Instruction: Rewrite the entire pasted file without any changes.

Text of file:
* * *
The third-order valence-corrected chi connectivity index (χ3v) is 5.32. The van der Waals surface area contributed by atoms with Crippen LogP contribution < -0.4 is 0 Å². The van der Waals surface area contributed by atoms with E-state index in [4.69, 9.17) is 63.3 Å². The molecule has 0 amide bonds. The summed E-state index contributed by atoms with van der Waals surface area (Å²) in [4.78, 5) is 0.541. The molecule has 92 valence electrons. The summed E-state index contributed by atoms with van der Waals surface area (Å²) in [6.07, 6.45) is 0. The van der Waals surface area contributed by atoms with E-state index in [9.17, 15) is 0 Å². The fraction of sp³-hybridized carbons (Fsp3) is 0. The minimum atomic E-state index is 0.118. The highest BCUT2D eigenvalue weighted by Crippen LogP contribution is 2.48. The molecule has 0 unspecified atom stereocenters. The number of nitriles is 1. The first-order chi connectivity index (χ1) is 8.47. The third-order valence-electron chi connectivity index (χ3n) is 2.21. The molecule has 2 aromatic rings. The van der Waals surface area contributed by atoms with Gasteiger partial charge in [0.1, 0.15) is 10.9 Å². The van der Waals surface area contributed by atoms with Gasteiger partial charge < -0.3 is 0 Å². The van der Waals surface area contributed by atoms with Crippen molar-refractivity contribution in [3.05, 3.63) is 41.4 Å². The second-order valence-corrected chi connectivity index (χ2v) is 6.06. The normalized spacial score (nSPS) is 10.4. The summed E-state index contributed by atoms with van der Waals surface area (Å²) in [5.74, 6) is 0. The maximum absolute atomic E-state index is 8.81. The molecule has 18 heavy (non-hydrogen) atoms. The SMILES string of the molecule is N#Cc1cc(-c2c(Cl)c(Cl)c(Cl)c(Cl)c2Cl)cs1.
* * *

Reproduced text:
The third-order valence-corrected chi connectivity index (χ3v) is 5.32. The van der Waals surface area contributed by atoms with Crippen LogP contribution < -0.4 is 0 Å². The van der Waals surface area contributed by atoms with E-state index in [4.69, 9.17) is 63.3 Å². The molecule has 0 amide bonds. The summed E-state index contributed by atoms with van der Waals surface area (Å²) in [4.78, 5) is 0.541. The molecule has 92 valence electrons. The summed E-state index contributed by atoms with van der Waals surface area (Å²) in [6.07, 6.45) is 0. The van der Waals surface area contributed by atoms with E-state index in [9.17, 15) is 0 Å². The fraction of sp³-hybridized carbons (Fsp3) is 0. The minimum atomic E-state index is 0.118. The highest BCUT2D eigenvalue weighted by Crippen LogP contribution is 2.48. The molecule has 0 unspecified atom stereocenters. The number of nitriles is 1. The first-order chi connectivity index (χ1) is 8.47. The third-order valence-electron chi connectivity index (χ3n) is 2.21. The molecule has 2 aromatic rings. The van der Waals surface area contributed by atoms with Gasteiger partial charge in [0.1, 0.15) is 10.9 Å². The van der Waals surface area contributed by atoms with Gasteiger partial charge < -0.3 is 0 Å². The van der Waals surface area contributed by atoms with Crippen molar-refractivity contribution in [3.05, 3.63) is 41.4 Å². The second-order valence-corrected chi connectivity index (χ2v) is 6.06. The normalized spacial score (nSPS) is 10.4. The summed E-state index contributed by atoms with van der Waals surface area (Å²) in [5.74, 6) is 0. The maximum absolute atomic E-state index is 8.81. The molecule has 18 heavy (non-hydrogen) atoms. The SMILES string of the molecule is N#Cc1cc(-c2c(Cl)c(Cl)c(Cl)c(Cl)c2Cl)cs1.